A Peruvian court on Wednesday annulled ex-president Alberto Fujimori's pardon for crimes against humanity and ordered the 80-year-old's immediate arrest, officials said.
The South American country's justice department said in a statement that the Supreme Court had "issued the arrest and detention orders against former president Fujimori so that he may be re-integrated into the prison establishment."
Fujimori was pardoned by presidential decree last December. He was 12 years into a 25-year jail sentence handed down to him over his ordering of two massacres by death squads between 1991 and 1992.
The pardon, issued by then-president Pedro Pablo Kuczynski before he was himself brought down by a corruption scandal, triggered a wave of protests by human rights organizations and by victims of Fujimori's crackdown.
Fujimori, a Peruvian of Japanese descent, has been living in Lima but has been hospitalized four times since his release last December.
Victims of Fujimori's crackdown had petitioned the Inter-American Court to demand a judicial review of the process that led to the pardon.
Carlos Rivera, a lawyer for the victims, said the decision to annul the pardon was justified.
"Kuczynski's pardon to Alberto Fujimori has no legal value and therefore he has to return to prison for irregularities in the process," he said.
Kuczynski had justified the pardon on humanitarian grounds, given Fujimori's well-documented ill-health.
"International standards in the humanitarian pardon were not met," Rivera said.
Alejandro Aguinaga, Fujimori's doctor, expressed shock at the news. "We see that in Peru nothing is respected. The pardon of president Fujimori was a constitutional action," Aguinaga told Chilean radio RPP.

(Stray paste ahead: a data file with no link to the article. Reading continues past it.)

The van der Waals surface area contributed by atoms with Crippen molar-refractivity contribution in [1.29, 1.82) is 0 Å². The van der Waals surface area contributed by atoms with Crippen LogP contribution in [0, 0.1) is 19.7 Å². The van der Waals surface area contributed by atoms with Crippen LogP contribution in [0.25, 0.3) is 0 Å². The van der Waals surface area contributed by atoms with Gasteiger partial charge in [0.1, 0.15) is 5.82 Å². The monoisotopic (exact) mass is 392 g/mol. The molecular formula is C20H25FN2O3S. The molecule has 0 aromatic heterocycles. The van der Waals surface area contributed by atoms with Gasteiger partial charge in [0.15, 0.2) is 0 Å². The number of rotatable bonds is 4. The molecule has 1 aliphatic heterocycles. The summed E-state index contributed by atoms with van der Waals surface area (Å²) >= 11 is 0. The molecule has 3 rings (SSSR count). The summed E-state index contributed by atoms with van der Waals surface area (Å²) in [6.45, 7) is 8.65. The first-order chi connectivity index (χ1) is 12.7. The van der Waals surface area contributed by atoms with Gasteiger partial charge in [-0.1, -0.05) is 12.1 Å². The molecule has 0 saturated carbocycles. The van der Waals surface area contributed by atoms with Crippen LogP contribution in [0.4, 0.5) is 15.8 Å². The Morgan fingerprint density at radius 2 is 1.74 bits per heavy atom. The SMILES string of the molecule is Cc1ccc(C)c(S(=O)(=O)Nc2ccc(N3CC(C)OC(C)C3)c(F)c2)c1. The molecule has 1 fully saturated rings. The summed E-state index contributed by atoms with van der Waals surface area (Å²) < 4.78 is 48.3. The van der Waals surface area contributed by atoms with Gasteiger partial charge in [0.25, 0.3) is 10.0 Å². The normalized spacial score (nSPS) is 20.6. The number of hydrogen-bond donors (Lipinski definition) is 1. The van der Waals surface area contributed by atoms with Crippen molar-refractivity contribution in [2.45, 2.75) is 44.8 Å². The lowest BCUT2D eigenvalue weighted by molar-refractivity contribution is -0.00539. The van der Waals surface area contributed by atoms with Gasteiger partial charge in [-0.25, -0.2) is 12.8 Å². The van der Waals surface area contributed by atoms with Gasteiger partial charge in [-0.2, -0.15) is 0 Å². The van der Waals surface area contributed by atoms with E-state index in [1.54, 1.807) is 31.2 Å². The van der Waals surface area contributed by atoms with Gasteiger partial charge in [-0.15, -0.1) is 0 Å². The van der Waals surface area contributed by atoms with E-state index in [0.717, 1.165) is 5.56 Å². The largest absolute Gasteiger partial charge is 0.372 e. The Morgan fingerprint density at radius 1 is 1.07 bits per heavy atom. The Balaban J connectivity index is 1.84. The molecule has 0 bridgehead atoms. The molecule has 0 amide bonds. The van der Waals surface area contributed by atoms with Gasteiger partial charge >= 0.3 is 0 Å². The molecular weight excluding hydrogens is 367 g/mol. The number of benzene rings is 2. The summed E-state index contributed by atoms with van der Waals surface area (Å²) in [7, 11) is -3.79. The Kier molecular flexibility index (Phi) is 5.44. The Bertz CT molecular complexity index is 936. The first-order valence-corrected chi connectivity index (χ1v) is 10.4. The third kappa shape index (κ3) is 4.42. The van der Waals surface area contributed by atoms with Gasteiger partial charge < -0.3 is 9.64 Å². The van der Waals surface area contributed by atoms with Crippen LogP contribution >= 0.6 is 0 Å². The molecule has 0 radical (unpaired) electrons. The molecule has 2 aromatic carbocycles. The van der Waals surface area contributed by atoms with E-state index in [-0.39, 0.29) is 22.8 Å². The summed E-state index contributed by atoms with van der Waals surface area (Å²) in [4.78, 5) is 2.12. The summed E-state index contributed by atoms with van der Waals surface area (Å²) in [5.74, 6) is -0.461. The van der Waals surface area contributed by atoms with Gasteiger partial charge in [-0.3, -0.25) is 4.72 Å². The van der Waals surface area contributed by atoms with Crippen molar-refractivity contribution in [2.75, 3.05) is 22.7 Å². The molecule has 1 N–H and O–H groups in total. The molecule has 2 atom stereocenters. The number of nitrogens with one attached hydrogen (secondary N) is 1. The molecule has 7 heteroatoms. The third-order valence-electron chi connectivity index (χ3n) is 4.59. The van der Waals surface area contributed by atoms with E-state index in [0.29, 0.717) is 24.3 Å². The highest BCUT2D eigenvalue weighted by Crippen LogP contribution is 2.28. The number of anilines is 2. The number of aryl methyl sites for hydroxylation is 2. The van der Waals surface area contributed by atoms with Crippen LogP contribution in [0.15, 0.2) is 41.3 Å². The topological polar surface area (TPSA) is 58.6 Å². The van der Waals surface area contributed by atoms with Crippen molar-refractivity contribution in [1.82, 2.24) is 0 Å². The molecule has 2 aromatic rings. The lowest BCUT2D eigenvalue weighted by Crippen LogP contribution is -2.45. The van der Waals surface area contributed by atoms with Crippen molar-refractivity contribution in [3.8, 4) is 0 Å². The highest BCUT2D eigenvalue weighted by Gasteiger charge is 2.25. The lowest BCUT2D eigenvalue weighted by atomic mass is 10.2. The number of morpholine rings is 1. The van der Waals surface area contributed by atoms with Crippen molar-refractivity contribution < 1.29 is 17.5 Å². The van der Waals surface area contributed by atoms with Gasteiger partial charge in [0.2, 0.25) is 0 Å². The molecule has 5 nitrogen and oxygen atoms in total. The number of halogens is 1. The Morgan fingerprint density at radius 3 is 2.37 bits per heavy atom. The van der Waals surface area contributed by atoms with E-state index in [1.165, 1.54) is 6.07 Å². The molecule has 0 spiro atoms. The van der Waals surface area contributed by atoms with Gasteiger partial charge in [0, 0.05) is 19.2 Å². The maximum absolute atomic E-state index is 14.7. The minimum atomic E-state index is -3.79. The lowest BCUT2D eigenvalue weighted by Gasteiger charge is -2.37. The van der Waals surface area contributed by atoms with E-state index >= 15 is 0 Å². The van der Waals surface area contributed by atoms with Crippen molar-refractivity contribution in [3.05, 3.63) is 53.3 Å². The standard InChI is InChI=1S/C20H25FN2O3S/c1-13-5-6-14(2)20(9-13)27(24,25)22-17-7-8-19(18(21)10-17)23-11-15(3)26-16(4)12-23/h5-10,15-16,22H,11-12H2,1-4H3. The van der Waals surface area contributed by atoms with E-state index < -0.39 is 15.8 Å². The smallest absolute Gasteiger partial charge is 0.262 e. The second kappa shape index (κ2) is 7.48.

Fujimori has had a number of operations as part of a long-running battle with tongue cancer. His most recent hospitalization was in August, for an irregular heartbeat.
He has been working on a memoir about his decade in power (1990-2000), a period marked by corruption but also by a fight against guerrillas and terrorism.
"I have reached 80 bearing the marks of the years, with all the shocks of political life, the enormous satisfactions and the profound regrets," he wrote in a message to AFP around his birthday in July.
"In the few years I have left," Fujimori explained in his handwritten text, "I will dedicate myself to three objectives: bringing my family together, improving my health to the extent possible, and striking a serene and balanced equilibrium in my life."
However, Fujimori has been unable to reconcile his daughter Keiko, 43, who heads the right-wing Popular Force party, with her 39-year-old brother Kenji, who leads a rival faction of the party, to end a political schism which could see the two face off in the 2021 presidential elections.
The charge of crimes against humanity stemmed in part from the killings or disappearances of scores of civilians -- allegedly by a shadowy squad of military officers -- during Peru's bloody struggle against Maoist rebels.
The ex-ruler is revered and despised in equal measure in Peru. Admirers laud him for dragging the country's economy into the modern era and defeating the Shining Path guerrilla movement.